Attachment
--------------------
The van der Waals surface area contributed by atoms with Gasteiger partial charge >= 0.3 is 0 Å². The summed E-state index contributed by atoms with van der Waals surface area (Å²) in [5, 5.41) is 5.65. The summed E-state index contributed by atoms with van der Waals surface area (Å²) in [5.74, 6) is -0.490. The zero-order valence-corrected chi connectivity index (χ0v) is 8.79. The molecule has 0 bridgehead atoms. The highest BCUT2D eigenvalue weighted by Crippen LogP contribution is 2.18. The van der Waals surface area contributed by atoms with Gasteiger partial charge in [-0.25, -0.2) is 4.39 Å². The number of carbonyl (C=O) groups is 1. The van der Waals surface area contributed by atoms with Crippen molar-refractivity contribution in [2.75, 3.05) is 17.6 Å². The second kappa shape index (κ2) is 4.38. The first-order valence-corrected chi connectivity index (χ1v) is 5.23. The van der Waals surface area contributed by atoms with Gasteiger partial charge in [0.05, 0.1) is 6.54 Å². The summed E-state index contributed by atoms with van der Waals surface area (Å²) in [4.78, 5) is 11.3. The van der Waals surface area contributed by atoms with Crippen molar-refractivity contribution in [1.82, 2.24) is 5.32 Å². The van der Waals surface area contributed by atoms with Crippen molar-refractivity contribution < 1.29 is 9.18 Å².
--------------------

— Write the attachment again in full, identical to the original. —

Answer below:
The van der Waals surface area contributed by atoms with Gasteiger partial charge >= 0.3 is 0 Å². The summed E-state index contributed by atoms with van der Waals surface area (Å²) in [5, 5.41) is 5.65. The summed E-state index contributed by atoms with van der Waals surface area (Å²) in [5.74, 6) is -0.490. The zero-order valence-corrected chi connectivity index (χ0v) is 8.79. The molecule has 0 bridgehead atoms. The highest BCUT2D eigenvalue weighted by Crippen LogP contribution is 2.18. The van der Waals surface area contributed by atoms with Gasteiger partial charge in [-0.25, -0.2) is 4.39 Å². The number of carbonyl (C=O) groups is 1. The van der Waals surface area contributed by atoms with Crippen molar-refractivity contribution in [2.75, 3.05) is 17.6 Å². The second kappa shape index (κ2) is 4.38. The first-order valence-corrected chi connectivity index (χ1v) is 5.23. The van der Waals surface area contributed by atoms with Gasteiger partial charge in [0.05, 0.1) is 6.54 Å². The summed E-state index contributed by atoms with van der Waals surface area (Å²) in [4.78, 5) is 11.3. The van der Waals surface area contributed by atoms with Crippen molar-refractivity contribution in [1.82, 2.24) is 5.32 Å². The van der Waals surface area contributed by atoms with Crippen molar-refractivity contribution < 1.29 is 9.18 Å².